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[C] pointers,free and NULL

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I've just been helping my girlfriend with a basic C assignment. However, I'm not sure why something isn't working. The assignment was to make a DVD structure assign a name, etc to it, at which point they were supposed to free it. So basic code:
DVD* myDVD = NULL;

//Create a new DVD called myDVD
myDVD = createDVD();

//set the price and title from a file

//destroy dvd
destroyDVD(myDVD);

The above reference functions are:
DVD* createDVD()
{
	DVD* myDVD = (DVD*)malloc(sizeof(DVD));
	(*myDVD).title = NULL;
	(*myDVD).price = NULL;
	(*myDVD).numViewed = 0;
	return myDVD;
}

void destroyDVD(DVD* name)
{
	free((*name).title);
	free((*name).price);
	(*name).numViewed = 0;
	free(name);
	
	printf("DVD has now been destroyed.\n");	

	name = NULL;
}

The name->title and name->price get malloc'ed in a coiuple other functions, which all work. my question is why name = NULL; doens't actually set myDVD to be NULL...I was under the impression that passing by pointer counted as passing by reference?

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You pass a pointer (myDVD) by value. However, the pointee can be referenced using the copy of the pointer (name). You cannot modify the pointer variable in the calling function(myDVD), without making a pointer to a pointer.

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You're passing a copy of the pointer into the function. If you want to modify the original pointer then you need to pass a reference to the original pointer

void func(foo *& refToPtr)
{
etc...
}

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Good point. In which case you need to either pass the address of the pointer in or just set it to NULL externally.

void Destroy(_type **ppPtr)
{
if( *ppPtr)
{
free(*ppPtr);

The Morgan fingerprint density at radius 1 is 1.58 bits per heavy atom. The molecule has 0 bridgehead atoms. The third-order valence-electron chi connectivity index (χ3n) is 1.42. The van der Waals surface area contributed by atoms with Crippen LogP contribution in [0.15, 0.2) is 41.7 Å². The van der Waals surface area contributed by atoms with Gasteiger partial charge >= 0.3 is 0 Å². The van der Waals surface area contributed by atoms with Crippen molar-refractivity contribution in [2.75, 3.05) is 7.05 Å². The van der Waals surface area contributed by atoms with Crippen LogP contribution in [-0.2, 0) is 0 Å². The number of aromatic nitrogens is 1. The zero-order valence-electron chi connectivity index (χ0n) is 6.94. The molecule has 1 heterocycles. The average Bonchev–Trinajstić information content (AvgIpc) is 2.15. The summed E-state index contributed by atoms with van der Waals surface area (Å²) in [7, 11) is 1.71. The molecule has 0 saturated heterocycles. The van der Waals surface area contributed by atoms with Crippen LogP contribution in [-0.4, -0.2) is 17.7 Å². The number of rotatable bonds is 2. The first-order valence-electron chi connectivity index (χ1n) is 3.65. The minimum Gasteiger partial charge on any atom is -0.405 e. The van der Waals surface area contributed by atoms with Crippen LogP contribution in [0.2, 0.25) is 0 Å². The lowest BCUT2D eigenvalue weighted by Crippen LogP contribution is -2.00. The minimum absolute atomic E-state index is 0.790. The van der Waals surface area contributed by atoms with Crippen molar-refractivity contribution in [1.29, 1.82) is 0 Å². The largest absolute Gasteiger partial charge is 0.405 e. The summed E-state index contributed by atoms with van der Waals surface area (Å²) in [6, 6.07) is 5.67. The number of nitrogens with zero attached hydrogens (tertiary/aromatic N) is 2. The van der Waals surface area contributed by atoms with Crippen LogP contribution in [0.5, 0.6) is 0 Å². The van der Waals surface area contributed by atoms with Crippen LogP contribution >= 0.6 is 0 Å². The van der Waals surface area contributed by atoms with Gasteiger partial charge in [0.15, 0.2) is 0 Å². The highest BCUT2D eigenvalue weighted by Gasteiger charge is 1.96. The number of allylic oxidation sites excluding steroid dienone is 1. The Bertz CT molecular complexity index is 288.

*ppPtr = 0;
}
}

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Here's your code with a couple of revisions/comments (I don't use C much these days, so I can't absolutely guarantee correctness here):

DVD* myDVD = NULL;

/* ... */

myDVD = createDVD();

/* ... */

destroyDVD(&myDVD);

/* ... */

DVD* createDVD()
{
DVD* myDVD = (DVD*)malloc(sizeof(DVD));
/* Note use of -> operator */
myDVD->title = NULL;
myDVD->price = NULL;
myDVD->numViewed = 0;
return myDVD;
}

/* 'name' seems to be an odd choice for the argument name here.
How about 'dvd'? */

void destroyDVD(DVD** name)
{
assert(name);
assert(*name);

free((*name)->title);
free((*name)->price);

/* '*name' is about to be freed, so there's no need to
reset the 'numViewed' field here. */

/*(*name)->numViewed = 0;*/
free(*name);

printf("DVD has now been destroyed.\n");

*name = NULL;
}

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There seems to be just one last thing to comment on. In C casting the return value of malloc is not required and considered bad practice(or worse). From the horses mouth:
Quote:

142(§6.5, toward the end): The remark about casting the return value of malloc ("the proper method is to declare ... then explicitly coerce") needs to be rewritten. The example is correct and works, but the advice is debatable in the context of the 1988-1989 ANSI/ISO standards. It's not necessary (given that coercion of void * to ALMOSTANYTYPE * is automatic), and possibly harmful if malloc, or a proxy for it, fails to be declared as returning void *. The explicit cast can cover up an unintended error. On the other hand, pre-ANSI, the cast was necessary, and it is in C++ also.

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Quote:
/* Note use of -> operator */

Yes, she was taught to use the (*varName).xxx which I find really strange too. Since I just cut and copied code...

Quote:
/* 'name' seems to be an odd choice for the argument name here.
How about 'dvd'? */
Yes I know...However that's what she wanted O_o.

Quote:
C++ references (using &) are not available in C.

Reeealllyy.....That explains a lot. I thought I was just drunk or something when it didn't work!

Quote:

You pass a pointer (myDVD) by value. However, the pointee can be referenced using the copy of the pointer (name). You cannot modify the pointer variable in the calling function(myDVD), without making a pointer to a pointer.

...


void Destroy(_type **ppPtr)
{
if( *ppPtr)
{
free(*ppPtr);
*ppPtr = 0;
}
}

Thanks guys.

Cheers

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Just a note on style: the usual way to use malloc in C is to use var = malloc(sizeof *var) instead of mentioning the type explicitly. This is one less place where the type has to be correct, one less place where errors can occur in your code. (Also as mentioned, in C code the cast should be removed).

So instead of

DVD* myDVD = (DVD*)malloc(sizeof(DVD))


use

DVD* myDVD = malloc(sizeof *DVD);


Hmm, first post. :)

[Edited by - gsg on February 6, 2008 5:29:01 PM]

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